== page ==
Do you know the way to Neverland? Second star to the right, and straight on till morning. Or perhaps you can find it in London.
For over a century, Peter Pan has sprinkled fairy dust over London and turned it into a magical playground. He flies across the city in search of his wandering shadow. He whisks the Darling siblings to a land untouched by time. He fights Captain Hook and races through the woods with Lost Boys.
And this extraordinary tale of The Boy Who Would Not Grow Up all began in one ordinary city. This is the Peter Pan literary trail of London anyone can get on.
Kensington Gardens & Hyde Park: The real Neverland
Begin your journey at Queensway Station or Bayswater Station. Walk over to a house called Leinster Corner at 100, Baywater Road. The man behind this beloved character, J.M. Barrie, lived here when he created and wrote Peter Pan in the early 20th century.
Built in 1820, the villa supposedly looks the same as it was when the Barrie lived there, with a blue bedroom that overlooks Kensington Gardens and resembles Wendy’s room. At least, that’s what they said when it went on sale for almost £7 million. Although the house isn’t open to the public, you can still see the historical blue plaque on the wall.
From here, take a short stroll to Kensington Gardens next door. If there is one place that truly captures the spirit of Peter Pan, it’s got to be this beautiful pocket of greenery.
It was in Kensington Gardens that Barrie met the 5 brothers who would inspire Peter Pan. In 1897, he befriended George, Michael and baby Peter Davies, who were out on a walk with their nanny. It is no coincidence that Peter, George and Michael are the names of his key characters alongside Wendy. Barrie later became close to the family, their lives intertwined over the passing years.
In 1928, he even revealed in a Preface for his play how he created this iconic devil-may-care child: “I suppose I always knew that I made Peter by rubbing the five of you violently together, as savages with two sticks produce a flame. That is all he is, the spark I got from you.”
As if reality isn’t strange enough, the brothers later became orphans – real-life Lost Boys, in that sense. Barrie became their guardian. Their story does not have a rosy ending, unfortunately. You can read more about the tragic history here.
There are several stops you can make in Kensington Gardens. Have a rest at the Italian Gardens, a 150-year-old ornamental garden dedicated to Queen Victoria as a token of love from King Albert. It’s a gorgeous sight with fountains, elaborate urns and stone carvings, adorned by water lilies and irises.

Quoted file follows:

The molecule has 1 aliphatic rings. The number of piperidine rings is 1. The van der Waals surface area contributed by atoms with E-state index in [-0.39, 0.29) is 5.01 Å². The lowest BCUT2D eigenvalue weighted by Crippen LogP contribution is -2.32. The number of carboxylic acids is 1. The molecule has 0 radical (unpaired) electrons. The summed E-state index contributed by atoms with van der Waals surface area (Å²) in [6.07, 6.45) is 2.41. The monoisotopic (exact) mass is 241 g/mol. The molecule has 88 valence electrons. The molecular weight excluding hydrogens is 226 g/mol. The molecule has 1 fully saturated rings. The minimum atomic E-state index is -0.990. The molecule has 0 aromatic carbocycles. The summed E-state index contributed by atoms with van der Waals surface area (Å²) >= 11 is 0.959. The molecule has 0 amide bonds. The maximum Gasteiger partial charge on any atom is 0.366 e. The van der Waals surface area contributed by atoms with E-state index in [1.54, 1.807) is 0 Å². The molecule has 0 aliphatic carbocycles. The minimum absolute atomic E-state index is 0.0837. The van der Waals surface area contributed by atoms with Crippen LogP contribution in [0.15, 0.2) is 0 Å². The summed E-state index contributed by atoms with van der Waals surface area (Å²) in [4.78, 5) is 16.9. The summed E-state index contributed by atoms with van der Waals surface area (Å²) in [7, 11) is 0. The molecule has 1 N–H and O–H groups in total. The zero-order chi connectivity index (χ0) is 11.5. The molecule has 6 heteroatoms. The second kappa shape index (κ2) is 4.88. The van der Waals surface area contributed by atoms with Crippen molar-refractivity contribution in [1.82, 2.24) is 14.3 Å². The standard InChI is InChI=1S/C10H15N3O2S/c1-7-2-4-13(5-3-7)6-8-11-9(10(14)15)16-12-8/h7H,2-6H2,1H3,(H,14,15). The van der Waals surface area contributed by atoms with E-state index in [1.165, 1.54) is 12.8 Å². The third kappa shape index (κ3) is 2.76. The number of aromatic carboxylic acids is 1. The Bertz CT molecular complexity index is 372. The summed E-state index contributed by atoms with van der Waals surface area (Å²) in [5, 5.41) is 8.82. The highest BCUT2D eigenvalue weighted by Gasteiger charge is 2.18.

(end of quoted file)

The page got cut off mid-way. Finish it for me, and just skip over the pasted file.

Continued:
At the north end of the Long Water, the Serpentine River stretches out across the park. You’ll notice in the 1953 film that this is where the children glide over the surface and meet some swans. In fact, you can spot a flock of swans on the river during the day.
For over a century, Peter Pan has sprinkled fairy dust over London and turned it into a magical playground.
Walk along the river and you’ll eventually reach the Peter Pan Statue. Before the bronze sculpture was made in 1906, Barrie had 6-year-old Michael Davies wear a Peter Pan costume as a reference for the artist. The statue stands in a middle of a serene natural setting, framed by lush gardens and rows of birds by the river. A must-see for any Pan fan!
Make your way to Hyde Park to find the Diana, Princess of Wales Memorial Playground. Opened in 2000, the playground commemorated Princess Diana’s devotion to charity. Children can be seen playing outside, on the fields and in the massive shrubs.
Within the enclosed playground, the centrepiece is a large wooden pirate ship, dotted by teepees, play areas and more. It’s practically Neverland made a reality. Only children are allowed to enter, so unless you have kids or are a kid (and I don’t mean at heart), you won’t be able to step into the playground.
Big Ben: Picture-perfect Pan
The world loves Big Ben. It is a love affair made apparent in brochures, postcards and travel guides. In the 1953 Peter Pan film, four children soar pass this clock tower, one of London’s most recognisable cultural icon, before heading towords “the second star to the right, and straight on till morning”.
You can get to Big Ben from Westminster Station and easily walk to plenty of London’s other major attractions.
Bloomsbury: Home of the Darlings
Although Kensington Gardens is the birthplace of Peter Pan, Barrie placed the Darling’s home in Bloomsbury. “Just think of happy thoughts and you’ll fly,” Peter told the Darlings before they took off.
Barrie lived in the corner house at Grenville Street and Bernard Street in 1885. Not far from this location are lively shops, parks and the Great Ormond Street Hospital.
Great Ormond: After ever after
The final stop in this Peter Pan trail is the Great Ormond Street Hospital. The children’s charity was one that Barrie held dear so in 1929, he gifted it the rights to his most celebrated masterpiece. Every penny earned through the copyrights goes straight to the hospital. In a way, The Boy Who Would Not Grow Up provides significant funding to the children’s charity to this day.
Coincidentally, Princess Diana was also a patron of the charity. Right outside, the commemorative statue of Peter Pan and Tinkerbell watch over the hospital and the children they help.
It’s apt that the trail should end here. I love the fact that Barrie’s gift of generousity means that Peter Pan continues to help thousands of children every year, both in a physical form and in the child-like hope he inspires.
There you have it – a Peter Pan trail in London for anyone with no intention of growing up. Personally I like that it showed me a different side of London, one filled with magic and wonder, one that perhaps you might want to call Neverland.
What are your thoughts? Would you look for Peter Pan in London too?